Activists say Tonya "Kita" Harvey is another victim in a nationwide plague of hate and violence.
It's an outbreak targeting transgender people, they say, and transgender woman of color – such as Harvey – are being hit the hardest.
Harvey was killed earlier this month on Buffalo's far East Side. She will be remembered Sunday at a vigil intended to raise awareness of such crimes.
"There's an epidemic with transgender people being killed and attempting suicide due to violence, discrimination and harassment," said Diana Patton, a rally organizer.
Patton said one of the goals of the event is to cast a spotlight on the increase in violent crimes against transgender victims.
One out of every four transgender people has been the victim of a bias-driven assault, and those rates are even higher for transgender women of color, according to the National Center for Transgender Equality in Washington, D.C.
Harvey, 35, was found fatally shot Feb. 6 on Shepard Street, a dead end near Bailey Avenue and Broadway. She initially was identified by Buffalo Police as a man. Only later did police and media reports correct their mistake and indicate the victim was a female.
Police have not released any other information about the shooting, possible suspects or their investigation.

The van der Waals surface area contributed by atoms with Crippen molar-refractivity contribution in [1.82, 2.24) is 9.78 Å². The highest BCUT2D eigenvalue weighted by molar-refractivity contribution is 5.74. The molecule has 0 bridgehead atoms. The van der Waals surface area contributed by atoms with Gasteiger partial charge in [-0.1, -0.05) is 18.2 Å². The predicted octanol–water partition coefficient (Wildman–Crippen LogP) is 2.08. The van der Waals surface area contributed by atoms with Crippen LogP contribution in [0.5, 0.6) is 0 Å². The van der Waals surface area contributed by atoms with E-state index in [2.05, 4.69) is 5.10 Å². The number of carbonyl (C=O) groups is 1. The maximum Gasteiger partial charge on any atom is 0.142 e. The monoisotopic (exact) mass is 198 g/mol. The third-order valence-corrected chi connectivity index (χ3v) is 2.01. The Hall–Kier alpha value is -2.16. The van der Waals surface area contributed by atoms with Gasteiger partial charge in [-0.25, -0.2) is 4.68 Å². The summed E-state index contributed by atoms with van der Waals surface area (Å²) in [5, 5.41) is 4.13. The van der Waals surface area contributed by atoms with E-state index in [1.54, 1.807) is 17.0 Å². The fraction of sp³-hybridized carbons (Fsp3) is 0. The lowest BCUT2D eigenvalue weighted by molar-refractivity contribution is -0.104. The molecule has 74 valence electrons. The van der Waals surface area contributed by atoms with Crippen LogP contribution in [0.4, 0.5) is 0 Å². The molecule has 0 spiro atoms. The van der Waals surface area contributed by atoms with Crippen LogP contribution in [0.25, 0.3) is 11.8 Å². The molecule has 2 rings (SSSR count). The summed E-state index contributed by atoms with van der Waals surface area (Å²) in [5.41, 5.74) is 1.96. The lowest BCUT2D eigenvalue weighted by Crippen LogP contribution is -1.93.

"This news came as a shock to her family, friends, and loved ones who recalled her tenderheartedness and good-natured personality," according to a statement from Queers for Racial Justice, one of the groups behind the vigil. "The LGBTQ community in Buffalo also grieved the loss of their sister, friend, and family member."
Earlier this month, a spokeswoman for the Erie County District Attorney's Office said prosecutors are "extremely concerned about a spike in homicides of transgender people across the country and will be, as part of this investigation, looking into whether or not this is a potential hate crime."
While Patton and others welcome the investigation, they point to statistics that indicate most crimes against transgender people go unprosecuted.
In its statement announcing the vigil, Queers for Racial Justice suggested the increase in violence can be traced to President Trump and what the group calls "a political climate that’s deeply rooted in transphobia, misogyny, anti-blackness and racism."
"We will work towards justice for Kita and trans women of color, who continue to be among the most marginalized populations in the United States of America," the group said Saturday.
The vigil begins at 2 p.m. in Niagara Square.